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Hong Kong stamp duty

Housing rents seen to rise faster as new stamp duty hits home purchases

Prospective flat buyers likely to hold off as they digest latest crackdown on speculators, agents say, so more people will chase rental properties

PUBLISHED : Wednesday, 27 February, 2013, 12:00am
UPDATED : Thursday, 07 May, 2015, 12:48pm

Residential tenants in Hong Kong were hit by a steady rise in rents last year, but the worst may be yet to come, property agents warn.

Rents will rise at a faster pace in the second half of this year as demand for rental accommodation increases as a result of homebuyers hold off on making purchases while they digest the impact of the latest round of measures aimed at curbing property speculation, agents say.

"On the other hand, fewer investors will buy to let," said Wong Leung-sing, head of research at Centaline Property Agency.

Last Friday the government declared a doubling of stamp duties for homes and non-residential properties valued at more than HK$2 million.

The measures came just four months after the roll-out of additional stamp duties of 15 per cent of the purchase price to cool demand from foreigners and companies.

Last year rents in 85 housing estates rose for 11 straight months to HK$22.8 per sq ft a month, according to Centaline Property Agency.

Wong said rents of mass housing estates would rise even faster in the second half of this year due to the growing imbalance between demand and supply. He forecast rents in such estates would rise by 18 per cent this year.

Homeowners who sold their flats in the past two months will see their deals completed in the coming months.

"If some do not return to the market to buy again because of the increased stamp duty, they will need to rent," Wong said.

"We are receiving more inquiries from locals looking for flats that are offered for rent in a range of between HK$30,000 and HK$50,000 a month," said Edina Wong, senior director of residential leasing at Savills.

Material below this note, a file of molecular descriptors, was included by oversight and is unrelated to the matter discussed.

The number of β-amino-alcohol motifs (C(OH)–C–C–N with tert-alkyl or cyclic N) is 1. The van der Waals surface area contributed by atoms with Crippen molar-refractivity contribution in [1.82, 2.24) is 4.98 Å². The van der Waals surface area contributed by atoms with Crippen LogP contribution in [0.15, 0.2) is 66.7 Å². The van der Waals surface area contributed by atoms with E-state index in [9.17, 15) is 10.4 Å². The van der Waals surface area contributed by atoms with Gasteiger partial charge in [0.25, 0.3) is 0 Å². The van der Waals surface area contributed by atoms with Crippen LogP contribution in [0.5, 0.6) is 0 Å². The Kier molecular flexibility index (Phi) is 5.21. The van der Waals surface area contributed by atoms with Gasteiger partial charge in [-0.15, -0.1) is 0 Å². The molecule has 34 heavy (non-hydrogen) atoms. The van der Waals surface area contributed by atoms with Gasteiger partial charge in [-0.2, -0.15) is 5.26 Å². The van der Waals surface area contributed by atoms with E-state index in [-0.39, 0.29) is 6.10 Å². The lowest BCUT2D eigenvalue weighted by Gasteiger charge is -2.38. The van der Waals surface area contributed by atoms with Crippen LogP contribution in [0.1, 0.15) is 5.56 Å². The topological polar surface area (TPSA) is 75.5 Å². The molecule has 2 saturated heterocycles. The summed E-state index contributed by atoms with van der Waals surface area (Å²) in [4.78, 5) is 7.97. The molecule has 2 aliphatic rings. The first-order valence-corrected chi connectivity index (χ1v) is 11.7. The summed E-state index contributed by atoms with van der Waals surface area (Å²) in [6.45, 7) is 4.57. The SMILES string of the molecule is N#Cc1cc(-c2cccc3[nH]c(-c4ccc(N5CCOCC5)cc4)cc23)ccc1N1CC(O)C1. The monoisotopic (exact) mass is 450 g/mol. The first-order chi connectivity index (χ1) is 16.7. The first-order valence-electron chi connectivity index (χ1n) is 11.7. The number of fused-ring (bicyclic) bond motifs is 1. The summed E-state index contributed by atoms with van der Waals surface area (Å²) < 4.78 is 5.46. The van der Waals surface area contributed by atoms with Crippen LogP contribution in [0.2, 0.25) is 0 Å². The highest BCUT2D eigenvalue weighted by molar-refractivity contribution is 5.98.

She said these locals had considered buying but were now waiting for the market outlook to become clearer.

Victor Lam, who has been renting a 1,000 sq ft flat at Villa Esplanada in Tsing Yi, said he had come under pressure from rising rents as the landlord raised his rent by more than 15 per cent from HK$19,500 a month to HK$22,500 in November. "The owner is very aggressive in asking for higher rents," Lam said.

Some expatriates who were planning to buy but are now intending to lease, have been hit by a "double-whammy".

Jason Liang, a young expatriate public relations professional, said he had planned to buy a flat in City One Shatin with a budget of about HK$3 million.

But he aborted the plan after the new stamp duty was introduced, and was subsequently hit by a demand for a higher rent from the flat owner.

Liang, a Guangzhou native, was renting a room in Sheung Wan for HK$3,000 a month. But in November the owner raised his rent by more than 10 per cent to HK$3,400.

However, Liang was philosophical about that. "Even at that rent the yield for the owner remains low and I believe he will raise rents further when the contract comes up for renewal again," he said.